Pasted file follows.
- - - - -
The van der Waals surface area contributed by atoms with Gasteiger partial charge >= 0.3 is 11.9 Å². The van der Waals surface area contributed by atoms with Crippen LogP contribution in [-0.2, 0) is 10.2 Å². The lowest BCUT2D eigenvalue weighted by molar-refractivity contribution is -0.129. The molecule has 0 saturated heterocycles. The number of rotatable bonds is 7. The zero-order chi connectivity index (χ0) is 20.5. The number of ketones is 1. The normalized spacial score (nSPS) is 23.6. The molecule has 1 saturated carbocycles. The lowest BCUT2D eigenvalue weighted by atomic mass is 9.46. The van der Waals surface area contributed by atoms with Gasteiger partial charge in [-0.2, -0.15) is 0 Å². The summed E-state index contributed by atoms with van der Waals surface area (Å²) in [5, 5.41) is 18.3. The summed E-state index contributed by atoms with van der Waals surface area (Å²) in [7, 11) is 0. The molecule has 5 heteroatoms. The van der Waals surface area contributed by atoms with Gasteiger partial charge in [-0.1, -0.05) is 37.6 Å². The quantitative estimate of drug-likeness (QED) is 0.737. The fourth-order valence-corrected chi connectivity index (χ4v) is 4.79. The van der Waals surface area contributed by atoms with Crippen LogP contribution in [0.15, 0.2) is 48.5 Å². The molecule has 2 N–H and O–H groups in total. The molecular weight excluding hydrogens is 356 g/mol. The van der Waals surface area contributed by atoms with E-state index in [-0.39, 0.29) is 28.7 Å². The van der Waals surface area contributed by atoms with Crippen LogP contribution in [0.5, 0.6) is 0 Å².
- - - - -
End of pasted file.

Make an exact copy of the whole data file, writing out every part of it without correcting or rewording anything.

The van der Waals surface area contributed by atoms with Gasteiger partial charge >= 0.3 is 11.9 Å². The van der Waals surface area contributed by atoms with Crippen LogP contribution in [-0.2, 0) is 10.2 Å². The lowest BCUT2D eigenvalue weighted by molar-refractivity contribution is -0.129. The molecule has 0 saturated heterocycles. The number of rotatable bonds is 7. The zero-order chi connectivity index (χ0) is 20.5. The number of ketones is 1. The normalized spacial score (nSPS) is 23.6. The molecule has 1 saturated carbocycles. The lowest BCUT2D eigenvalue weighted by atomic mass is 9.46. The van der Waals surface area contributed by atoms with Gasteiger partial charge in [-0.2, -0.15) is 0 Å². The summed E-state index contributed by atoms with van der Waals surface area (Å²) in [5, 5.41) is 18.3. The summed E-state index contributed by atoms with van der Waals surface area (Å²) in [7, 11) is 0. The molecule has 5 heteroatoms. The van der Waals surface area contributed by atoms with Gasteiger partial charge in [-0.1, -0.05) is 37.6 Å². The quantitative estimate of drug-likeness (QED) is 0.737. The fourth-order valence-corrected chi connectivity index (χ4v) is 4.79. The van der Waals surface area contributed by atoms with Crippen LogP contribution in [0.15, 0.2) is 48.5 Å². The molecule has 2 N–H and O–H groups in total. The molecular weight excluding hydrogens is 356 g/mol. The van der Waals surface area contributed by atoms with E-state index in [-0.39, 0.29) is 28.7 Å². The van der Waals surface area contributed by atoms with Crippen LogP contribution in [0.5, 0.6) is 0 Å².